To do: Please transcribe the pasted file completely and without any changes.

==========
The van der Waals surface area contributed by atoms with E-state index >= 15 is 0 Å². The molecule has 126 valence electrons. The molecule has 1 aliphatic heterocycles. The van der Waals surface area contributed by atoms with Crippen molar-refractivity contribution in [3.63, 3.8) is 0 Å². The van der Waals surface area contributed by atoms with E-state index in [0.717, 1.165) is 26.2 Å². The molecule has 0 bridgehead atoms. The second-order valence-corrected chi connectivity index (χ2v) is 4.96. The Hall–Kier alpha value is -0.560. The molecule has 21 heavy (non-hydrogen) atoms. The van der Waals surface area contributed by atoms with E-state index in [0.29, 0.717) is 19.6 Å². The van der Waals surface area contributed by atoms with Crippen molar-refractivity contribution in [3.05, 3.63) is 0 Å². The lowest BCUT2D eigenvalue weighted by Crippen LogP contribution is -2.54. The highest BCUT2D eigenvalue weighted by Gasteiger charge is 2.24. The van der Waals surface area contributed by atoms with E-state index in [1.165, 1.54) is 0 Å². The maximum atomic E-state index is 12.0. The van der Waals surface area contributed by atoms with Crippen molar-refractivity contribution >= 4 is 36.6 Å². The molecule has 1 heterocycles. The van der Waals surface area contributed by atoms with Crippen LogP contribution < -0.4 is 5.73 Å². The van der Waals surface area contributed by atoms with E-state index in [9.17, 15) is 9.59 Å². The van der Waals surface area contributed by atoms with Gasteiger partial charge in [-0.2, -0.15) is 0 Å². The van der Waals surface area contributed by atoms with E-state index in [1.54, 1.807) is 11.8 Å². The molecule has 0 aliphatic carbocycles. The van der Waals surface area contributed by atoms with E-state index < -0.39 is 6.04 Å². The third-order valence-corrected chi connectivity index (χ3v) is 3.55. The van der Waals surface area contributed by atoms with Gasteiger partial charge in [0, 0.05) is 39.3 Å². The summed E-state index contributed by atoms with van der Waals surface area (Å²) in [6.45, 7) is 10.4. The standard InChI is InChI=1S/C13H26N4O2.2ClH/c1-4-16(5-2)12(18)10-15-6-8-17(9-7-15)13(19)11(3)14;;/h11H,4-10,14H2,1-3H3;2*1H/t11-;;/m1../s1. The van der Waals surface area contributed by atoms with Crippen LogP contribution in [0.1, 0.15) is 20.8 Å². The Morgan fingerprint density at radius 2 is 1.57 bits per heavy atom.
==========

The van der Waals surface area contributed by atoms with E-state index >= 15 is 0 Å². The molecule has 126 valence electrons. The molecule has 1 aliphatic heterocycles. The van der Waals surface area contributed by atoms with Crippen molar-refractivity contribution in [3.63, 3.8) is 0 Å². The van der Waals surface area contributed by atoms with E-state index in [0.717, 1.165) is 26.2 Å². The molecule has 0 bridgehead atoms. The second-order valence-corrected chi connectivity index (χ2v) is 4.96. The Hall–Kier alpha value is -0.560. The molecule has 21 heavy (non-hydrogen) atoms. The van der Waals surface area contributed by atoms with E-state index in [0.29, 0.717) is 19.6 Å². The van der Waals surface area contributed by atoms with Crippen molar-refractivity contribution in [3.05, 3.63) is 0 Å². The lowest BCUT2D eigenvalue weighted by Crippen LogP contribution is -2.54. The highest BCUT2D eigenvalue weighted by Gasteiger charge is 2.24. The van der Waals surface area contributed by atoms with E-state index in [1.165, 1.54) is 0 Å². The maximum atomic E-state index is 12.0. The van der Waals surface area contributed by atoms with Crippen molar-refractivity contribution >= 4 is 36.6 Å². The molecule has 1 heterocycles. The van der Waals surface area contributed by atoms with Crippen LogP contribution < -0.4 is 5.73 Å². The van der Waals surface area contributed by atoms with E-state index in [9.17, 15) is 9.59 Å². The van der Waals surface area contributed by atoms with Gasteiger partial charge in [-0.2, -0.15) is 0 Å². The van der Waals surface area contributed by atoms with E-state index in [1.54, 1.807) is 11.8 Å². The molecule has 0 aliphatic carbocycles. The van der Waals surface area contributed by atoms with E-state index < -0.39 is 6.04 Å². The third-order valence-corrected chi connectivity index (χ3v) is 3.55. The van der Waals surface area contributed by atoms with Gasteiger partial charge in [0, 0.05) is 39.3 Å². The summed E-state index contributed by atoms with van der Waals surface area (Å²) in [6.45, 7) is 10.4. The standard InChI is InChI=1S/C13H26N4O2.2ClH/c1-4-16(5-2)12(18)10-15-6-8-17(9-7-15)13(19)11(3)14;;/h11H,4-10,14H2,1-3H3;2*1H/t11-;;/m1../s1. The van der Waals surface area contributed by atoms with Crippen LogP contribution in [0.1, 0.15) is 20.8 Å². The Morgan fingerprint density at radius 2 is 1.57 bits per heavy atom.